• Aperture: ƒ/7.1
  • Camera: NIKON D4
  • Taken: 20 March, 2015 11:02
  • Focal length: 105mm
  • ISO: 400
  • Shutter speed: 1/640 s
  • Aperture: ƒ/5.6
  • Camera: NIKON D4S
  • Taken: 20 March, 2015 11:13
  • Focal length: 700mm
  • ISO: 125
  • Shutter speed: 1/800 s
  • Aperture: ƒ/7.1
  • Camera: NIKON D4
  • Taken: 20 March, 2015 11:13
  • Focal length: 105mm
  • ISO: 400
  • Shutter speed: 1/640 s
  • Aperture: ƒ/7.1
  • Camera: NIKON D4
  • Taken: 20 March, 2015 11:02
  • Focal length: 105mm
  • ISO: 400
  • Shutter speed: 1/640 s
  • Aperture: ƒ/5.6
  • Camera: NIKON D4S
  • Taken: 20 March, 2015 11:13
  • Focal length: 700mm
  • ISO: 125
  • Shutter speed: 1/800 s
  • Aperture: ƒ/7.1
  • Camera: NIKON D4
  • Taken: 20 March, 2015 11:02
  • Focal length: 105mm
  • ISO: 400
  • Shutter speed: 1/640 s

This total eclipse of the sun was very hard to see from land as only the islands of Svalbard and Faroe was in the path of totality.

Just 3 days before the eclipse I decided to go to Svalbard! One because the weather forecast was good, and much better than that of the Faroe, but most important of all I got a flight! Already 5 years ago this eclipse made sure all hotels and beds were booked, and prices skyrocketed. The town of Longyearbyen has around 2000 inhabitants, and about double of that came for this eclipse. The airport was clogged with airplanes!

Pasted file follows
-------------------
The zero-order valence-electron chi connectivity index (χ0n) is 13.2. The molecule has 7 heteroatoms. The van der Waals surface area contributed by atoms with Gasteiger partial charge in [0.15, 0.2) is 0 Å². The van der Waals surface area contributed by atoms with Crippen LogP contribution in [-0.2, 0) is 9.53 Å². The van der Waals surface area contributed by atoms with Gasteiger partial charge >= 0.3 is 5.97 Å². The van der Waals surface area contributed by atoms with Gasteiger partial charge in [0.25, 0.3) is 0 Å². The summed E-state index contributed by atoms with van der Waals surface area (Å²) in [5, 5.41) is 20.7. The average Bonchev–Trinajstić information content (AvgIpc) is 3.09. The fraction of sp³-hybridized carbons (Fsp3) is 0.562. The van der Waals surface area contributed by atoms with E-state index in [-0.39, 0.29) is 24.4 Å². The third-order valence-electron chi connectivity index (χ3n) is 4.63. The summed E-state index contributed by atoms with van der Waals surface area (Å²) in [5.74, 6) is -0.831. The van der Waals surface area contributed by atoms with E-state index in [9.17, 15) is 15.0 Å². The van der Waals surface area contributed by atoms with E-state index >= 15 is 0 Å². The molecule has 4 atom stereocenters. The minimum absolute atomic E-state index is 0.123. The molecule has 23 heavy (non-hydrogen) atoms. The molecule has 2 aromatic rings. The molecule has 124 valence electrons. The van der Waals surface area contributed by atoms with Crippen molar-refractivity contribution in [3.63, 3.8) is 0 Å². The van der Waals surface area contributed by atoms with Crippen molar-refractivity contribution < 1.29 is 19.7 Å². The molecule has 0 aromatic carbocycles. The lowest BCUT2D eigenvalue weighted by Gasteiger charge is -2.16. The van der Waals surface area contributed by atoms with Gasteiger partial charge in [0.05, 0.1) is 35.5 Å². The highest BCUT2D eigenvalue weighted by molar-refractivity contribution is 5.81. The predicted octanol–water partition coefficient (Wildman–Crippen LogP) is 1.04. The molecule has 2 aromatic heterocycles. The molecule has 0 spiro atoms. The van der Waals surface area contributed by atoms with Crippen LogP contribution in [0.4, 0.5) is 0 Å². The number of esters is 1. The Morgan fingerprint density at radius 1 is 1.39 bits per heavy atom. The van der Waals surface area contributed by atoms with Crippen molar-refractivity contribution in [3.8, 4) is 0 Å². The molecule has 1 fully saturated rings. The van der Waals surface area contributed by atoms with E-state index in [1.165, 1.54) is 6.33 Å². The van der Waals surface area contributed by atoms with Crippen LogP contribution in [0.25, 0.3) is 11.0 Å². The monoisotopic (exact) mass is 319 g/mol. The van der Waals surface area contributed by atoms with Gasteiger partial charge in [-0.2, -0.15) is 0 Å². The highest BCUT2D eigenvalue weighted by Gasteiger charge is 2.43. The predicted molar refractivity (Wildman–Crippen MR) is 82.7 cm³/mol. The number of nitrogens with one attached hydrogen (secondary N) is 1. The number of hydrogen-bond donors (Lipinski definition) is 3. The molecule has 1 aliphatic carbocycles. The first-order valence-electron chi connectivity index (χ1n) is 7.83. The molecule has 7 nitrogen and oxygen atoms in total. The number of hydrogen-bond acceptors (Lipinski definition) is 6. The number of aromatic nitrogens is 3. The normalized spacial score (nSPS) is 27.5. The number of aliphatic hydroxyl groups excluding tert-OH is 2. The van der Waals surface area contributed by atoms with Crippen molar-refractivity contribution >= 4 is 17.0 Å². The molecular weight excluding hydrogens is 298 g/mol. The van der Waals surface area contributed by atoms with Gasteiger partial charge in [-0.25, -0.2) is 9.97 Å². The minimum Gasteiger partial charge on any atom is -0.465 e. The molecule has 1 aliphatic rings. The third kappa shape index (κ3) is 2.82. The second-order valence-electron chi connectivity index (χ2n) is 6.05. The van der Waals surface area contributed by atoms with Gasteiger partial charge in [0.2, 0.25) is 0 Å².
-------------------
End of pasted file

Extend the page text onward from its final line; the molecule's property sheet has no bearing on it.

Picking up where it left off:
I arrived the night before, with gorgeous auroras during the flight, but unfortunately it was cloudy in Longyearbyen, so I was disappointed I could not see the aurora this only night for me here. Well – I did come for the eclipse, and I was not disappointed. The next morning was without a single cloud in the sky and around minus 15 celsius. What a day!

2015 total solar eclipse
As I was driving to find a good spot for the eclipse I was able to truly see the enormous amount of eclipse chasers! Some were climbing to mountaintops, but most were clumped together in large groups on the valley floor right outside Longyearbyen – Adventsdalen – it was a surreal vista!

The totality was incredibly beautiful, and perhaps because it was so low in the sky, my brain interpreted is as really large with an even larger than normal corona – just as with the full moon rising – it looks so big, but is same size as when right overhead.

The crowds were crying, yelling, jumping – it was such a magical moment that simply lasted too short! Words cannot explain the magic, no photo can communicate the experience, and it’s very hard not to cry in joy, as this is so magical!

I can understand how people throughout history have been frightened during a total eclipse. In fact it looks like the sun has been swallowed by a black hole!

2015 total solar eclipse
Here the sun is peeking through the valleys of the moon, and that’s the end of around two and a half minutes of an extraordinarily beautiful natural phenomenon.

During the totality there is so much wonderful to see, that you forget about time, photo equipment, and freezing fingers. Yet one would like it to last so much longer.

2015 total solar eclipse

The light during the totality is like a 360 degree dusk or dawn and the stars pop out. During the very few seconds when the sun disappear or reappear, the light is eery – like silver – and there are shadow bands on the ground.

But the physical manifestation during the various stages around and during the totality is nothing compared to the spiritual experience it truly is. You feel so grateful to existence and so humbled by the enormity of the universe.

Many who experienced this will start to prioritize their lives more to what is really important in life. A human lifespan is so short, it should be rejoiced and lived to the full – with a heart full of contentment and gratefulness. When the day comes and we leave the body it should be a time with no regrets!